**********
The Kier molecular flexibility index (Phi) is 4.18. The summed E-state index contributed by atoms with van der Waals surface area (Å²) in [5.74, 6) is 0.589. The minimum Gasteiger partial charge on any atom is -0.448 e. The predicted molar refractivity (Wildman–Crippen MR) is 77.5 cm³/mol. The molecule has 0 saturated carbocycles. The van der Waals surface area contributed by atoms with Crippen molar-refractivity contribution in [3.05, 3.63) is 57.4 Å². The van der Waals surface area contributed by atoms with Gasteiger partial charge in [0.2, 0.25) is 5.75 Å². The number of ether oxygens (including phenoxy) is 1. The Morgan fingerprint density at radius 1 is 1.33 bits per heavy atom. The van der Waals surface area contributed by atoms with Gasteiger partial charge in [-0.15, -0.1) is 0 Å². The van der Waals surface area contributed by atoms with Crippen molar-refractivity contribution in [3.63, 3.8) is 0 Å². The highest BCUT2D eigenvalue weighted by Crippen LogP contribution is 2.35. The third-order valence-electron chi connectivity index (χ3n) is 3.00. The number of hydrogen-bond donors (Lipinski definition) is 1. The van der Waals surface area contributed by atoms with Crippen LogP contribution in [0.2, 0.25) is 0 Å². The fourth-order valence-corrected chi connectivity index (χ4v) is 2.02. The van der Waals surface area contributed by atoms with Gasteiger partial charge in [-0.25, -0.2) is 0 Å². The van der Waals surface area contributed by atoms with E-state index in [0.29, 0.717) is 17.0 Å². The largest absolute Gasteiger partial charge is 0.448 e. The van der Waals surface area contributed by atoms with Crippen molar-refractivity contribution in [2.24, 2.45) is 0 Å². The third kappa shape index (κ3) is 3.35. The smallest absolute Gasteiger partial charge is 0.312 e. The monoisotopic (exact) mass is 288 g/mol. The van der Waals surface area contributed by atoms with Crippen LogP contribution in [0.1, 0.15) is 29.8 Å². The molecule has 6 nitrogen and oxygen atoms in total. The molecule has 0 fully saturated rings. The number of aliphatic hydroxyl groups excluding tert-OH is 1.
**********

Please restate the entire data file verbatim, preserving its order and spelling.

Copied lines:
The Kier molecular flexibility index (Phi) is 4.18. The summed E-state index contributed by atoms with van der Waals surface area (Å²) in [5.74, 6) is 0.589. The minimum Gasteiger partial charge on any atom is -0.448 e. The predicted molar refractivity (Wildman–Crippen MR) is 77.5 cm³/mol. The molecule has 0 saturated carbocycles. The van der Waals surface area contributed by atoms with Crippen molar-refractivity contribution in [3.05, 3.63) is 57.4 Å². The van der Waals surface area contributed by atoms with Gasteiger partial charge in [0.2, 0.25) is 5.75 Å². The number of ether oxygens (including phenoxy) is 1. The Morgan fingerprint density at radius 1 is 1.33 bits per heavy atom. The van der Waals surface area contributed by atoms with Gasteiger partial charge in [-0.15, -0.1) is 0 Å². The van der Waals surface area contributed by atoms with Crippen molar-refractivity contribution in [3.63, 3.8) is 0 Å². The highest BCUT2D eigenvalue weighted by Crippen LogP contribution is 2.35. The third-order valence-electron chi connectivity index (χ3n) is 3.00. The number of hydrogen-bond donors (Lipinski definition) is 1. The van der Waals surface area contributed by atoms with Crippen LogP contribution in [0.2, 0.25) is 0 Å². The fourth-order valence-corrected chi connectivity index (χ4v) is 2.02. The van der Waals surface area contributed by atoms with Gasteiger partial charge in [-0.25, -0.2) is 0 Å². The van der Waals surface area contributed by atoms with E-state index in [0.29, 0.717) is 17.0 Å². The largest absolute Gasteiger partial charge is 0.448 e. The van der Waals surface area contributed by atoms with Crippen molar-refractivity contribution in [2.24, 2.45) is 0 Å². The third kappa shape index (κ3) is 3.35. The smallest absolute Gasteiger partial charge is 0.312 e. The monoisotopic (exact) mass is 288 g/mol. The van der Waals surface area contributed by atoms with Crippen LogP contribution in [0.1, 0.15) is 29.8 Å². The molecule has 6 nitrogen and oxygen atoms in total. The molecule has 0 fully saturated rings. The number of aliphatic hydroxyl groups excluding tert-OH is 1.